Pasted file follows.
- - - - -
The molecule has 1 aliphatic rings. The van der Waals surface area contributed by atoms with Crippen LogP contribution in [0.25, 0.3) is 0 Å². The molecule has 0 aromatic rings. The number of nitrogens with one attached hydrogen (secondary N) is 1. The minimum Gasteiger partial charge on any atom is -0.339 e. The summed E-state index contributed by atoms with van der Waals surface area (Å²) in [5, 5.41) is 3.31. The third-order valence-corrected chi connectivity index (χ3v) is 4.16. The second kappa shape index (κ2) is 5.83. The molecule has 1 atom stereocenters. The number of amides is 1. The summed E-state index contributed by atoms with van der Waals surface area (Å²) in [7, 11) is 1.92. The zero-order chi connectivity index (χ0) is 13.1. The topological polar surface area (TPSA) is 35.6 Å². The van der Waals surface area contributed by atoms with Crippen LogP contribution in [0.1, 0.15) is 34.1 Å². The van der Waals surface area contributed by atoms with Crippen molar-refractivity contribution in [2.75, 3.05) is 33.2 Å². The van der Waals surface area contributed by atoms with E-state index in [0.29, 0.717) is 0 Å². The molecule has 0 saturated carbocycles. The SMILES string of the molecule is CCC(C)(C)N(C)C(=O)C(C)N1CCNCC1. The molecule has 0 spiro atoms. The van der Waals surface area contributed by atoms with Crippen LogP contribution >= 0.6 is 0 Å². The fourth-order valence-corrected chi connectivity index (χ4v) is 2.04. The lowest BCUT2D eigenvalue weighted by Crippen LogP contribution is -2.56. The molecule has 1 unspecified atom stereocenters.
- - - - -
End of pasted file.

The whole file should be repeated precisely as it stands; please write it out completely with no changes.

The molecule has 1 aliphatic rings. The van der Waals surface area contributed by atoms with Crippen LogP contribution in [0.25, 0.3) is 0 Å². The molecule has 0 aromatic rings. The number of nitrogens with one attached hydrogen (secondary N) is 1. The minimum Gasteiger partial charge on any atom is -0.339 e. The summed E-state index contributed by atoms with van der Waals surface area (Å²) in [5, 5.41) is 3.31. The third-order valence-corrected chi connectivity index (χ3v) is 4.16. The second kappa shape index (κ2) is 5.83. The molecule has 1 atom stereocenters. The number of amides is 1. The summed E-state index contributed by atoms with van der Waals surface area (Å²) in [7, 11) is 1.92. The zero-order chi connectivity index (χ0) is 13.1. The topological polar surface area (TPSA) is 35.6 Å². The van der Waals surface area contributed by atoms with Crippen LogP contribution in [0.1, 0.15) is 34.1 Å². The van der Waals surface area contributed by atoms with Crippen molar-refractivity contribution in [2.75, 3.05) is 33.2 Å². The van der Waals surface area contributed by atoms with E-state index in [0.29, 0.717) is 0 Å². The molecule has 0 saturated carbocycles. The SMILES string of the molecule is CCC(C)(C)N(C)C(=O)C(C)N1CCNCC1. The molecule has 0 spiro atoms. The van der Waals surface area contributed by atoms with Crippen LogP contribution >= 0.6 is 0 Å². The fourth-order valence-corrected chi connectivity index (χ4v) is 2.04. The lowest BCUT2D eigenvalue weighted by Crippen LogP contribution is -2.56. The molecule has 1 unspecified atom stereocenters.